Fire weather watch: Gusty winds to meet with hot, dry conditions in SoCal this week

Pigeons circle above a Ferris wheel
Birds fly above the Ferris wheel on the Santa Monica Pier. Hot and dry weather are on tap this week.
(Mel Melcon / Los Angeles Times)
Share via

Strong winds in Southern California will meet with hot, dry conditions that could spell the potential for wildfire through week’s end, forecasters said.

The National Weather Service has issued a wind advisory through 8 p.m. Tuesday in portions of Los Angeles and Ventura counties, including gusts of up to 50 mph in Lockwood Valley, Mt. Pinos, Acton, Mt. Wilson and along the I-5 corridor.

Late afternoon and evening winds known as sundowners are also on tap near the Santa Ynez Mountains in Santa Barbara County over the next several days, according to David Sweet, a meteorologist with the weather service in Oxnard.


“It’ll be pretty darn windy in Santa Barbara County,” Sweet said, adding that the gusts will “probably be a weeklong affair.”

Last year, sundowners helped fuel the 17,000-acre Alisal fire near Goleta as they raced down the slopes of the mountains toward the sea. On Sunday evening, sundowners again powered a small blaze near Cathedral Oaks and Highway 154.

Some water districts say new drought restrictions raise wildfire risks. They are demanding that the state give them more water for outdoor irrigation.

June 3, 2022

Crews were able to stop progress on that fire, dubbed the Bridge fire, at about 10 acres around 8 p.m., according to the Santa Barbara County Fire Department.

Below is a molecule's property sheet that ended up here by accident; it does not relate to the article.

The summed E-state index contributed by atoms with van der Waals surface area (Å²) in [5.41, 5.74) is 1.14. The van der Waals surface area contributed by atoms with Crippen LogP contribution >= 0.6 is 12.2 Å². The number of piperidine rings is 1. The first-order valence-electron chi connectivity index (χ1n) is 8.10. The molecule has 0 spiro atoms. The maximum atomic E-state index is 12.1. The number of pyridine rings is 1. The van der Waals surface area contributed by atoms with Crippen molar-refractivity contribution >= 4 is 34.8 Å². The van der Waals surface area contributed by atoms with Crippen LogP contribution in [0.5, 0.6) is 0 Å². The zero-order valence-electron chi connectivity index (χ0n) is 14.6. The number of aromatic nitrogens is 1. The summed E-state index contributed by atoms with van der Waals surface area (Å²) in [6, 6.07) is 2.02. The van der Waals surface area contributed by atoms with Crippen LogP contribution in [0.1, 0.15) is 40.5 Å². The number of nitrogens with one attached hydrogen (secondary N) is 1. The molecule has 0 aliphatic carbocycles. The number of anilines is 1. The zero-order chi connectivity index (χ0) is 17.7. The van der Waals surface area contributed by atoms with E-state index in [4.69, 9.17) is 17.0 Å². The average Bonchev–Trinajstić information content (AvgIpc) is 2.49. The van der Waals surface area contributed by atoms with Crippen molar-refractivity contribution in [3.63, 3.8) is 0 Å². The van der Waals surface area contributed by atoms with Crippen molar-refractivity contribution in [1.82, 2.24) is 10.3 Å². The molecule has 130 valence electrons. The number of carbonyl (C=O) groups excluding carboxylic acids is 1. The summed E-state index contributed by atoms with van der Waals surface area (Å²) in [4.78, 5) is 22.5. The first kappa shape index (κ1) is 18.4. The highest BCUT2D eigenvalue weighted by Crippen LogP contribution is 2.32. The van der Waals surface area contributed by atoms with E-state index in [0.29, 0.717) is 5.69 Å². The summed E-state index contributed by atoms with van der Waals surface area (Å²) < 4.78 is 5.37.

But officials said it could be a preview of what’s to come as the week’s winds meet with rising temperatures and low humidity levels, elevating the risk of fire weather across the region.

“Any fire start will likely grow rapidly!,” the weather service said on Twitter. “Use caution and be fire safe!”


The San Gabriel and San Fernando valleys will be among the warmest areas in L.A. County, according to Sweet, with temperatures in some areas “anywhere from 10 to 15 degrees above normal” for the time of year.

Burbank is expected to reach 92 degrees on Wednesday and 95 by Friday, while downtown Los Angeles will simmer in the mid-to-high 80s, Sweet said. Humidity levels are expected to drop to the single digits or teens.

“Away from the coast, it’ll be toasty,” Sweet said.

Temperatures will be even hotter in the Inland Empire and lower and high deserts, with San Bernardino and Victorville expected to near 100 degrees Friday and Saturday, while Palm Springs could skyrocket to 113.

Just three hours after a small fire was reported in Aliso Woods Canyon, at least a dozen homes were ablaze.

June 6, 2022

The conditions have already spelled trouble near Thermal, where a blaze known as the 62 fire chewed through heavy dried vegetation on Sunday, according to the Cal Fire-Riverside County Fire Department. By Monday morning, the fire was about 25% contained at 84 acres.

It is one of hundreds of blazes that have burned thousands of acres across the state so far this year, according to the California Department of Forestry and Fire Protection, which has warned that fire season is expanding in the state.

In May, the devastating Coastal fire in Orange County burned 20 homes and damaged nearly a dozen others, whipped by winds and fueled by drought-dried vegetation.


Sweet said the heat should start to break by the end of the weekend, when low clouds and fog will return to the L.A. area.

The San Gabriel Valley will see highs in the lower to mid-80s by Sunday, he said.